How Trade Credit Insurance Can Help Suppliers to the Retail Sector
The retail sector continues to undergo considerable change, with ongoing Brexit uncertainty potentially adding to the sector's volatility.
Sadly, there has been no let-up in the number of retail businesses entering insolvency. There were 1252 insolvencies in the retail industry in the last year, compared to 1232 the year before, according to data from UK Government's Insolvency Service. Insolvencies in the sector have hit a five-year high, and are also 31% higher than the 958 insolvencies recorded in the year before the 2016 Brexit referendum.
For now, large retailers will continue to try and maintain their prominence on high streets, and minimise downturns in a sector that relies almost entirely on consumer appetite and is heavily influenced by the UK's wider economic trends.
Many retailers have recently experienced challenges with stock. For instance, one retailer's latest accounts showed a loss before tax of £85 million, and credit insurers found that some of the issues lay with insufficient diversity among the product portfolio. More generally, several retailers have struggled from a dependence on certain season-specific products.
Alongside stock issues, perhaps the biggest issue plaguing the sector is costs. With physical stores becoming increasingly costly, there has been a marked increase in company voluntary arrangements (CVA). While there are two types of CVA, the retail sector has recently been primarily concerned with reducing costs associated with rent: a business aims to negotiate cheaper rates in the hope that it can continue to trade and ultimately not fall into insolvency, which would see landlords further out of pocket and left with vacant plots.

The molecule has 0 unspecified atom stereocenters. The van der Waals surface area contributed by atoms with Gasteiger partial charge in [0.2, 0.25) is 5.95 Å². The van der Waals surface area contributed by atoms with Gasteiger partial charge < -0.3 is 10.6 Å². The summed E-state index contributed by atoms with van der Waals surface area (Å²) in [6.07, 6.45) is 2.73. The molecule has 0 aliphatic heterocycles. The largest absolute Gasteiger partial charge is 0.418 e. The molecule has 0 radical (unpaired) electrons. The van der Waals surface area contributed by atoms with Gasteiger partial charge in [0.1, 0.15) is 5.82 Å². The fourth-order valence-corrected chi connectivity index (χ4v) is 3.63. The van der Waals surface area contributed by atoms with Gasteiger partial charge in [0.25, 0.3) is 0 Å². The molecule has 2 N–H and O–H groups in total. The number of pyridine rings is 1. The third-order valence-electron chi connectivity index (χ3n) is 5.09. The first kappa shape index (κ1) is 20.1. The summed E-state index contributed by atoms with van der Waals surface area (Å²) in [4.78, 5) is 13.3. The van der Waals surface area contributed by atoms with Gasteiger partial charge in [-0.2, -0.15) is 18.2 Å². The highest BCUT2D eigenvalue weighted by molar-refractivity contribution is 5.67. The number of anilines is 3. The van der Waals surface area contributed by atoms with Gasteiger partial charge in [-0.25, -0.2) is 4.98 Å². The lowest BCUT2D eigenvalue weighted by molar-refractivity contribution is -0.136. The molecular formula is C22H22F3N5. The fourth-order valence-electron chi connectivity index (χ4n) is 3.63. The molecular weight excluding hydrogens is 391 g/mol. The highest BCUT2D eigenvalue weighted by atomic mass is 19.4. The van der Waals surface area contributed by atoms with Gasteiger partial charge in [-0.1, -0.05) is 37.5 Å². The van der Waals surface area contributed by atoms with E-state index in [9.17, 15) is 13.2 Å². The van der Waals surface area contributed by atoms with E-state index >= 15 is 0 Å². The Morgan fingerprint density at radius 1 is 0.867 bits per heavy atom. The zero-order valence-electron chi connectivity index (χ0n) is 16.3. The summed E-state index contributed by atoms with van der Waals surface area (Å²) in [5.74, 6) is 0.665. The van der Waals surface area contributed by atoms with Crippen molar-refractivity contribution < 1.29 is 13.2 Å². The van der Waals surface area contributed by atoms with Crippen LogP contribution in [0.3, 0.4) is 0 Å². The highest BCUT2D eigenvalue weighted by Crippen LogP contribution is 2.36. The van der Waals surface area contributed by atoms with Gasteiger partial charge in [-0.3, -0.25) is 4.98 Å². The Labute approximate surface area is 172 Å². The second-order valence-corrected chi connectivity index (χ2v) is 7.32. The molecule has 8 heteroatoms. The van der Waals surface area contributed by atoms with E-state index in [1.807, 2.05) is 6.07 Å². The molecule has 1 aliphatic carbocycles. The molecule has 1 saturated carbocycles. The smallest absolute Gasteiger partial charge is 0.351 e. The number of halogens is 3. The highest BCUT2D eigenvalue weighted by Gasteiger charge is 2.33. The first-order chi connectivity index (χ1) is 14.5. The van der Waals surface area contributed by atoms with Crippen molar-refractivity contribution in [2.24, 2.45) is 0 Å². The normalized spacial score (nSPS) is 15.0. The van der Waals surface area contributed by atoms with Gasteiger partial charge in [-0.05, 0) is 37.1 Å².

For some landowners, however, CVAs in 2019 have been slightly worse than expected, and the political and economic uncertainty is causing customers to delay new lettings. And while some CVAs are in the best interests of both the business and creditors, there has been debate as to whether some retailers might simply take advantage of the insolvency process and use CVAs to vacate from underperforming stores at their landlord's expense. Further pressure is applied to landlords by the possibility that other stores, which have strong bottom lines, might seek to leverage their position of power and negotiate rent decreases to align their costs with underperforming competitors.
Landlords have begun to take a stand. A recent high-profile CVA saw landlords vote against the retailers' restructuring plans, while others agreed to take rent reductions in exchange for equity of the struggling retailer.
The current environment will force retailers to be more agile and creative than ever. So what can be done if you are selling into the retail sector and potentially affected by the sector’s wider volatility?
Credit insurance will protect your business from insolvency and, with the documented rise of insolvencies in retail, it may provide the comfort to trade safely, helping suppliers to make informed decisions about their customers, thanks to the market and economic expertise that credit insurers hold.
It may also help embed good credit management practices, such as ensuring that ROT (retention of title) is included within your terms and conditions. This allows suppliers to retain title over their goods until all invoices have been paid, ultimately helping minimise losses if a buyer ever were to fall into insolvency.